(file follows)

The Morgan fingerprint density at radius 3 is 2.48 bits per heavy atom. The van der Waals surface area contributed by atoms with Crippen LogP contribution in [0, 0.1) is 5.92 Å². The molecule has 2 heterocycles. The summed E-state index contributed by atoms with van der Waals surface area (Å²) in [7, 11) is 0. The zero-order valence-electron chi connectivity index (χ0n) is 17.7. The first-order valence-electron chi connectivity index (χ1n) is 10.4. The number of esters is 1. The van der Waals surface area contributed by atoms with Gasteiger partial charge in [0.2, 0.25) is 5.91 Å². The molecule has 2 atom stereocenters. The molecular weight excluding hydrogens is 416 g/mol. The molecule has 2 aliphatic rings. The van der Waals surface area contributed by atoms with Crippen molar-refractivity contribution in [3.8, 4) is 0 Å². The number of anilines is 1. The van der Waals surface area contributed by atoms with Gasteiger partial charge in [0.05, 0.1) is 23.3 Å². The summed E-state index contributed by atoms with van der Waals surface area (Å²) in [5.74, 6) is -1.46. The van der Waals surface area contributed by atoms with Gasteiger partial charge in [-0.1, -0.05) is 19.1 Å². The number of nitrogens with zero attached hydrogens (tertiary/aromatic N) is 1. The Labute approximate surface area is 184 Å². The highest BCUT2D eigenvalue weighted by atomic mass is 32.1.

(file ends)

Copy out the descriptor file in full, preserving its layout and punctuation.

The Morgan fingerprint density at radius 3 is 2.48 bits per heavy atom. The van der Waals surface area contributed by atoms with Crippen LogP contribution in [0, 0.1) is 5.92 Å². The molecule has 2 heterocycles. The summed E-state index contributed by atoms with van der Waals surface area (Å²) in [7, 11) is 0. The zero-order valence-electron chi connectivity index (χ0n) is 17.7. The first-order valence-electron chi connectivity index (χ1n) is 10.4. The number of esters is 1. The van der Waals surface area contributed by atoms with Gasteiger partial charge in [0.2, 0.25) is 5.91 Å². The molecule has 2 atom stereocenters. The molecular weight excluding hydrogens is 416 g/mol. The molecule has 2 aliphatic rings. The van der Waals surface area contributed by atoms with Crippen molar-refractivity contribution in [3.8, 4) is 0 Å². The number of anilines is 1. The van der Waals surface area contributed by atoms with Gasteiger partial charge in [0.05, 0.1) is 23.3 Å². The summed E-state index contributed by atoms with van der Waals surface area (Å²) in [5.74, 6) is -1.46. The van der Waals surface area contributed by atoms with Gasteiger partial charge in [-0.1, -0.05) is 19.1 Å². The number of nitrogens with zero attached hydrogens (tertiary/aromatic N) is 1. The Labute approximate surface area is 184 Å². The highest BCUT2D eigenvalue weighted by atomic mass is 32.1.